As national media attention and state and federal declarations of emergency over Flint's water crisis draw eyes to the city's community, residents are tasked with continuing to live within the city’s bounds, feeling the crisis’ effects.
On a Friday afternoon, Saginaw Street — the city’s main drag — is quiet, with several residents walking into the restaurants and shops that have survived the economic hardships that have plagued the area since the closing of a nearby General Motors plant almost seventeen years ago.
On the University of Michigan-Flint campus, a few students linger in the Harding Mott University Center watching T.V. on communal screens, eating or paging through thick textbooks.
Signs around campus tell students the water is OK and safe for them to drink. Students rely on state-issued purifiers on each faucet and drinking fountain to protect them from any possible lead in the city’s water supply while on campus.
Cody Worswick, a sophomore computer science major from Marysville, Michigan considers himself fortunate. Before enrolling at the University’s Flint campus, his mother was aware of the dangerous water quality within the city’s limits, he said, and bought him a filter, which he uses for all of his drinking water.
Worswick said he doesn't trust free filters provided to the community by the government.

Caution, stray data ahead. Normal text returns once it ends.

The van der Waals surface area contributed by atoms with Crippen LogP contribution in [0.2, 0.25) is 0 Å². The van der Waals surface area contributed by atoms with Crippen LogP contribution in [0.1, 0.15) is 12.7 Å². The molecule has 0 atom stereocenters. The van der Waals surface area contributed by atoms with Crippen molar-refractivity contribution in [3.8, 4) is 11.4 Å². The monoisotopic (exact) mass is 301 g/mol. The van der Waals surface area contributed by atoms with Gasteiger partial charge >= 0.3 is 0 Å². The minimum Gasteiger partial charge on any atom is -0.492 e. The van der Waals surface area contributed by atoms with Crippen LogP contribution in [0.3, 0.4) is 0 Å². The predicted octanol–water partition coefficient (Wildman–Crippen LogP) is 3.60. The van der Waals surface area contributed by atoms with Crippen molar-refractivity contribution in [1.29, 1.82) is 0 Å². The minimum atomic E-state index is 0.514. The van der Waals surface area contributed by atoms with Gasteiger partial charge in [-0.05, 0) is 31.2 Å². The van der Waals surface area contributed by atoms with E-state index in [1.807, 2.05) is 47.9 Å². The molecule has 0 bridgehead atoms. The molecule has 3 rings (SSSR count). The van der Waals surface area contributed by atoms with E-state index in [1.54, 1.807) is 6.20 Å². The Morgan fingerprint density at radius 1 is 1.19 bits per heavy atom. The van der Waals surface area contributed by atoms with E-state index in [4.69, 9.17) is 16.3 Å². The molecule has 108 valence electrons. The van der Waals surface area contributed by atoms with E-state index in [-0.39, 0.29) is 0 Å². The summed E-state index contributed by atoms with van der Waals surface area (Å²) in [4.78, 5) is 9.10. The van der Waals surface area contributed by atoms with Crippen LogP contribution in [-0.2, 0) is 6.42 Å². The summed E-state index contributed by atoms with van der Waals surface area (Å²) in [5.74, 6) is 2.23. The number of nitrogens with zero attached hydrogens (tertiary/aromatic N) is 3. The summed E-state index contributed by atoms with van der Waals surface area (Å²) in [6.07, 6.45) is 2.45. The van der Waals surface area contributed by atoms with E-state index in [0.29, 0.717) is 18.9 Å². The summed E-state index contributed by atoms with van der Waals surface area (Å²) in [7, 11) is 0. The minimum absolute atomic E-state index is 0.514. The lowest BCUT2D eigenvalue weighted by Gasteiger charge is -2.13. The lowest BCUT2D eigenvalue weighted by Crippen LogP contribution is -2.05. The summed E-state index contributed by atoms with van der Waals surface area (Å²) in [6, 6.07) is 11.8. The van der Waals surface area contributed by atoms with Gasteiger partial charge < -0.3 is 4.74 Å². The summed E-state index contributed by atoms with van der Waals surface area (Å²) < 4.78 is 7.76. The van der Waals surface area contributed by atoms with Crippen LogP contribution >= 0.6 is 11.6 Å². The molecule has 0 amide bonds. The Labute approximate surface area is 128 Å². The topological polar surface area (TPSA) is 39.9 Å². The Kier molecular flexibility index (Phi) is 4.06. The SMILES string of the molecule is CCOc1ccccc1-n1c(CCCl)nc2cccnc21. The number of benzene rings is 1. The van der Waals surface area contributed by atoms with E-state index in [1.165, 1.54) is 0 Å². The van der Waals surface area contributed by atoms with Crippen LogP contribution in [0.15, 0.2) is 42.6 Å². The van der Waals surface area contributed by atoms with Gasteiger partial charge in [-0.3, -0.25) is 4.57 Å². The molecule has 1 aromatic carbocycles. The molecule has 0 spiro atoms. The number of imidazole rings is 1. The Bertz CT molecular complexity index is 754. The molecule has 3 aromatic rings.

“I don’t feel like the (government-issued) filters are even adequate, because I don’t know how well they filter out the lead,” he said. “I just know that my filter filters out the lead, and I don’t trust theirs.'”
At his home, Worswick still gets Flint city water, which he noted comes with challenges that can't be solved just by filtering all drinking water.
“I don’t like the fact that I have to shower in lead water, but it’s whatever. I have to live with it,” he said.
Christopher Miller, a freshman physics and math major, is shoveling snow off a bench on campus. He works for UM-Flint part time.
Miller is one of three people on his street who have well water — but many members of his family are not as fortunate, he said. His friends come to his house regularly to take showers.
Miller said the unfolding magnitude of the water crisis is still unimaginable.
“It was just sort of surreal for a while just because they had been talking about it for a long time — how there was something in their water — and it just wasn’t right,” he said. “My sister is dealing with it, and she was just starting to notice hair falling off — her skin would be really red when she got out of the shower for whatever reason and she didn’t know (why),” Miller said.
He added that any trust between Flint residents and their local and state governments that once existed has disappeared.
“At first it was like, ‘There’s no way the city of Flint is just going to allow the poisoning of 90,000 residents — no, they totally did,” Miller said. “It just helps to further cement the dichotomy — the line of trust that is just never gonna come back in terms of citizens and their government. It’s never gonna come back.”
Miller said he is further angered by the fact that national media, not the months of Flint residents’ complains, sparked governmental attention to the water crisis.
“It was going on for a solid year and a half before the rest of the world picked up,” Miller said. “There’s a city of 100,000 people being poisoned and no one seems to care just because they have shoddy infrastructure.”